Already as a child, I had two contradictory feelings in my heart: the horror of life and the ecstasy of life CHARLES BAUDELAIRE
After three years' work my 200-page verse translation of Baudelaire's Les Fleurs du Mal is now available as a paperback from Sinuous Cat Productions; it contains all 126 poems of the 1861 edition. The distributor is Amazon and the price is £7.99. It's easily traceable on amazon.co.uk, but for international Amazon sites you must search for it by entering either the ASIN number (B08BWFWSXK) or the ISBN number (9798656437936). It's so good to have this labour of love finally in print—I do hope you enjoy.
Here's my introduction to the book:
‘The translator can never be sure of himself, he must never be. He must always be dissatisfied with what he does because ideally, platonically, there is a perfect solution, but he will never find it. He can never enter into the author’s being and even if he could the difference in languages would preclude any exact reproduction.’ GREGORY RABASSA
Translating poetry is a fine balancing act at the best of times, but translating Baudelaire often felt like treading a very high wire indeed. Too great a swing towards the letter on one side or the spirit on the other can cause the literary balancing pole to wobble alarmingly, threatening to plunge the unfortunate tightrope walker into the void below. I’m reminded of a cautionary aphorism I read somewhere, namely that translation is difficult, translation of poetry very difficult, translation of French poetry more difficult still, and translation of Baudelaire all but impossible. Baudelaire himself wrote that ‘A translation of poetry . . . may be an enticing dream, but can only ever be a dream.’ But I do not want to dwell on difficulty or impossibility. I want to dwell on joy. For translating Baudelaire has indeed been a complete joy, a process both rewarding and intoxicating, though also frustrating – and occasionally terrifying.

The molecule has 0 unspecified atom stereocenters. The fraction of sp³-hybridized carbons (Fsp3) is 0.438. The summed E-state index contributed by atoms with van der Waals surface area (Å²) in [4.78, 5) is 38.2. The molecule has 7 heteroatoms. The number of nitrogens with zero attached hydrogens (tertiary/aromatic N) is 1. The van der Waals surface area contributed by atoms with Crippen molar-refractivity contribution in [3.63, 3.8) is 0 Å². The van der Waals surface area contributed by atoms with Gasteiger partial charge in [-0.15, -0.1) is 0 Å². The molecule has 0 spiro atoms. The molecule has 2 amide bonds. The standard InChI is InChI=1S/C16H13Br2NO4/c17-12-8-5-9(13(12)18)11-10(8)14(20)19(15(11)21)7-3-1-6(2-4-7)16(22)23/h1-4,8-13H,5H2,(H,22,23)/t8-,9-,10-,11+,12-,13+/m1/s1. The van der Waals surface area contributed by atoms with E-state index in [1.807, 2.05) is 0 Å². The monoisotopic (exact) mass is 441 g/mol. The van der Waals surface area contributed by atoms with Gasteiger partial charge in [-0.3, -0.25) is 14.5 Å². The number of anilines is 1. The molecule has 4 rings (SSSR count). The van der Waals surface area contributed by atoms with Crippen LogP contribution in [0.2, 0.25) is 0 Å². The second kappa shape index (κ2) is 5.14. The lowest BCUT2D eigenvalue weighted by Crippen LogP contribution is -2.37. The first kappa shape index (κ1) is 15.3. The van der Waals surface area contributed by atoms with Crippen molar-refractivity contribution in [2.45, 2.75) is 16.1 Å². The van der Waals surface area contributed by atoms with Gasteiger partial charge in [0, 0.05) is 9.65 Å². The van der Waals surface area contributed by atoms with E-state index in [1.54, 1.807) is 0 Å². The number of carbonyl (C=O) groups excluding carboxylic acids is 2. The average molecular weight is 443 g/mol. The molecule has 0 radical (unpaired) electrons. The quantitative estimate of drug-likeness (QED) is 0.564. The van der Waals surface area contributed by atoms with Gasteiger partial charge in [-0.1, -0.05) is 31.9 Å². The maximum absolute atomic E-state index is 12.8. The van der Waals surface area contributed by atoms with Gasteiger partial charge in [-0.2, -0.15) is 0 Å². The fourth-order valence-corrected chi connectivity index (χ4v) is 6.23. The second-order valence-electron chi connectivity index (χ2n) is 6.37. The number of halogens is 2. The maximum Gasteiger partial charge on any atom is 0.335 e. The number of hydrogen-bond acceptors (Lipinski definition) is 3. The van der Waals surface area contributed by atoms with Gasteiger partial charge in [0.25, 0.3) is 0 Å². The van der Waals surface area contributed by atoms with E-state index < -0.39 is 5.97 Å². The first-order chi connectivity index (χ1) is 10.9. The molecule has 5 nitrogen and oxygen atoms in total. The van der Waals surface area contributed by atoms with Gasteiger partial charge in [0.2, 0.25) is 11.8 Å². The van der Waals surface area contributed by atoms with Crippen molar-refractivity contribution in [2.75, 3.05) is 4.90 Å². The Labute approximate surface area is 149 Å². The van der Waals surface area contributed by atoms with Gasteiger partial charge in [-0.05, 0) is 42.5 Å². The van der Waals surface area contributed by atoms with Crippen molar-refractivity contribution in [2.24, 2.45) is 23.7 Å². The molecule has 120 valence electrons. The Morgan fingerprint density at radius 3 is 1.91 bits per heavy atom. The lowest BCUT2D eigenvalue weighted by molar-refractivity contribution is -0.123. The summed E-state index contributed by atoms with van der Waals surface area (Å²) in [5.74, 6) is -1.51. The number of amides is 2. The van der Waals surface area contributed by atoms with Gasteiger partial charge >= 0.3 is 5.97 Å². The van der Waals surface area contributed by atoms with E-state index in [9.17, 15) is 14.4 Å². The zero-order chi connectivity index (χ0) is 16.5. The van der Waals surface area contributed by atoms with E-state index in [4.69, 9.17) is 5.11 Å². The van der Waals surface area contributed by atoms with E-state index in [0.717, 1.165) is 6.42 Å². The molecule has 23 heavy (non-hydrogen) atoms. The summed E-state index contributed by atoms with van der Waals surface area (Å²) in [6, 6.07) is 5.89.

First I had to decide what other translations to read, if any. (In the end I dipped very lightly into all that I could discover, then put them to the back of my mind.) Next I had to consider meter: Baudelaire often uses the twelve-syllable alexandrine line. (I quickly realised iambic pentameter was the natural choice for my English versions.) Then there was the question of rhyme: Baudelaire’s rhyme schemes are classically strict. (I ended up retaining rhyme, or slant rhyme, or at least some kind of sympathetic end-of-line pairing.) What I was striving for was accessibility, a pleasing flow, and, with luck, a kind of beauty – in comparison with various other translations I had read, many of which seemed awkward and forced to me (Jan Owen’s being notable exceptions). Although I took care to translate as accurately as possible, I would always put the spirit rather than the letter first, if the two conflicted. This tension and its balanced resolution lie, of course, at the heart of all poetry translation.
There were many other problems: for instance how to emulate Baudelaire’s extravagant grotesquerie, his gleeful iconoclasm and his oxymoronic excess, without seeming either ridiculous or incomprehensible to modern readers. Another hurdle was how to mirror Baudelaire’s subtle and mellifluous use of assonance, alliteration and other figurative ploys.